I filled the reservoir to exactly 3,000 psi and started shooting. The first string of 11 shots was not a string to get the average velocity. It was a test to see whether the seating depth makes any difference to the velocity. The first three shots were loaded with the pellet skirt flush with the rear of the barrel (it’s as flush as I could get it — the picture does show that it’s inside the barrel a little). The second three shots were pressed into the breech as deep as they would go with my thumb, so they are a little deeper in the breech. The last three shots were pushed into the breech to a depth of about 1/8-inch, using a ballpoint pen, so the depth was always the same.

Edge  Basic flush
This RWS Basic pellet was pushed in flush with the end of the barrel.

Edge  Basic thumb deep
This pellet was pressed in as deep as my thumb would push it.

Edge Basic deep
This pellet has been pushed deeper into the breech — about 1/8-inches deep.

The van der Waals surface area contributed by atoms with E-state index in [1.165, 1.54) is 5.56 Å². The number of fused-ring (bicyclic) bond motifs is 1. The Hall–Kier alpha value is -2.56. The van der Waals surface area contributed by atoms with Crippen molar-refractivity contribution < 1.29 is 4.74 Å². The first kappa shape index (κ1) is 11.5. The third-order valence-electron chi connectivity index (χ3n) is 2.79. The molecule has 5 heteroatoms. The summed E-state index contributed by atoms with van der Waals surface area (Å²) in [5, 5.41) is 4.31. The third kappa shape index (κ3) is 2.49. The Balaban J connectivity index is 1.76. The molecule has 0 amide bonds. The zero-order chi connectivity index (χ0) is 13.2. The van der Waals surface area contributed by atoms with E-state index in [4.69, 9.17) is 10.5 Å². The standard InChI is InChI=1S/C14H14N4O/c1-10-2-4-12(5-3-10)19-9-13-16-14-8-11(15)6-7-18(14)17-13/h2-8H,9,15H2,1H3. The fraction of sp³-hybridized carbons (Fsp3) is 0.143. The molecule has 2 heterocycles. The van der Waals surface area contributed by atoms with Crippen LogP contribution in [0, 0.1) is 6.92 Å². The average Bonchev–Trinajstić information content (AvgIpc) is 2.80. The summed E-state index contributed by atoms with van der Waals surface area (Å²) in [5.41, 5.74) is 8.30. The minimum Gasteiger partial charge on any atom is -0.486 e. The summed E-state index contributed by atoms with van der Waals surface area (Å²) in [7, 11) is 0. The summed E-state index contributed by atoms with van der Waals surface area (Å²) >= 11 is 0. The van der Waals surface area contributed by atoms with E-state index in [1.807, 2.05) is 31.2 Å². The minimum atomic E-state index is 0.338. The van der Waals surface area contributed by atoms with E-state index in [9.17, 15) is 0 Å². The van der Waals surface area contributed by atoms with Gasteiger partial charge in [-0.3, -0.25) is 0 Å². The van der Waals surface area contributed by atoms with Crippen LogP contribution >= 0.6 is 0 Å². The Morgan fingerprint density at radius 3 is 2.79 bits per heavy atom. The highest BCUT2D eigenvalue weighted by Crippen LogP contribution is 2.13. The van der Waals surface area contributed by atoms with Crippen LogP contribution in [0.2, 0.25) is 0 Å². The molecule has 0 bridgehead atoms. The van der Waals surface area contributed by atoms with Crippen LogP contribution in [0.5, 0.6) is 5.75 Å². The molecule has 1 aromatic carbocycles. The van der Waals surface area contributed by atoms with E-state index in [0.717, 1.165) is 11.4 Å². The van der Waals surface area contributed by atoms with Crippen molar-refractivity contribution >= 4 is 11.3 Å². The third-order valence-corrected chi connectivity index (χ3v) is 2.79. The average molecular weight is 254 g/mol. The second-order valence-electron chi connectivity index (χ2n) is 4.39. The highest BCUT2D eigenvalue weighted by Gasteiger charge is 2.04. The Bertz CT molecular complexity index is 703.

1…………….543 flush
2…………….529 flush
3…………….531 flush
4…………….539 thumb deep
5…………….534 thumb deep
6…………….532 thumb deep
7…………….538 1/8″ deep
8…………….536 1/8″ deep
9…………….542 1/8″ deep

From what I see here, the depth to which the pellets are seated doesn’t affect the velocity that much. I needed to take the pictures shown above of the pellets’ seated depth, so two more shots were fired. From this point on in today’s testing, all pellets will be seated thumb deep, which is the middle picture above.

10…………….535 thumb deep
11…………….530 thumb deep

This first string gives us a baseline velocity to compare to later on. Now I will test other pellets — all seated thumb deep.

Test strategy